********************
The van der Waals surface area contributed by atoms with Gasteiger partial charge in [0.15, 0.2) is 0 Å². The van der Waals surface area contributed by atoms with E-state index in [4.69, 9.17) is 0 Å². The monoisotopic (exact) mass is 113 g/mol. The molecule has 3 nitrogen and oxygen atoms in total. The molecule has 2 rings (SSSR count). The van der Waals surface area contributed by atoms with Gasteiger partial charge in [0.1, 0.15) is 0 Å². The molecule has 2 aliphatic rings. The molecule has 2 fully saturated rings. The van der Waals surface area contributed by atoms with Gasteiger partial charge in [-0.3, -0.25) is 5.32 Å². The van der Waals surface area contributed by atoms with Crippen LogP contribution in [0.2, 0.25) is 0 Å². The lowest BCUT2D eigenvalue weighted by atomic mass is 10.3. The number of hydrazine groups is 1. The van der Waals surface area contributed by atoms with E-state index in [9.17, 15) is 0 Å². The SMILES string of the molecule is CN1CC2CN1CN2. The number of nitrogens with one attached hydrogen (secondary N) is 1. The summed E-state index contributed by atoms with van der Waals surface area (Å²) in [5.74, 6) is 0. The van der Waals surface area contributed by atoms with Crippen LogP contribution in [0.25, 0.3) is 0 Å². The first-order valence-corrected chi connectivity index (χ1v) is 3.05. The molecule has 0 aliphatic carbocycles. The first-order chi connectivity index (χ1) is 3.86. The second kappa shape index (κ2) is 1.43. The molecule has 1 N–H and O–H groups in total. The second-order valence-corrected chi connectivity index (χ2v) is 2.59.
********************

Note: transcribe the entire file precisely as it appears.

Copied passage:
The van der Waals surface area contributed by atoms with Gasteiger partial charge in [0.15, 0.2) is 0 Å². The van der Waals surface area contributed by atoms with E-state index in [4.69, 9.17) is 0 Å². The monoisotopic (exact) mass is 113 g/mol. The molecule has 3 nitrogen and oxygen atoms in total. The molecule has 2 rings (SSSR count). The van der Waals surface area contributed by atoms with Gasteiger partial charge in [0.1, 0.15) is 0 Å². The molecule has 2 aliphatic rings. The molecule has 2 fully saturated rings. The van der Waals surface area contributed by atoms with Gasteiger partial charge in [-0.3, -0.25) is 5.32 Å². The van der Waals surface area contributed by atoms with Crippen LogP contribution in [0.2, 0.25) is 0 Å². The lowest BCUT2D eigenvalue weighted by atomic mass is 10.3. The number of hydrazine groups is 1. The van der Waals surface area contributed by atoms with E-state index in [9.17, 15) is 0 Å². The SMILES string of the molecule is CN1CC2CN1CN2. The number of nitrogens with one attached hydrogen (secondary N) is 1. The summed E-state index contributed by atoms with van der Waals surface area (Å²) in [5.74, 6) is 0. The van der Waals surface area contributed by atoms with Crippen LogP contribution in [0.25, 0.3) is 0 Å². The first-order valence-corrected chi connectivity index (χ1v) is 3.05. The molecule has 0 aliphatic carbocycles. The first-order chi connectivity index (χ1) is 3.86. The second kappa shape index (κ2) is 1.43. The molecule has 1 N–H and O–H groups in total. The second-order valence-corrected chi connectivity index (χ2v) is 2.59.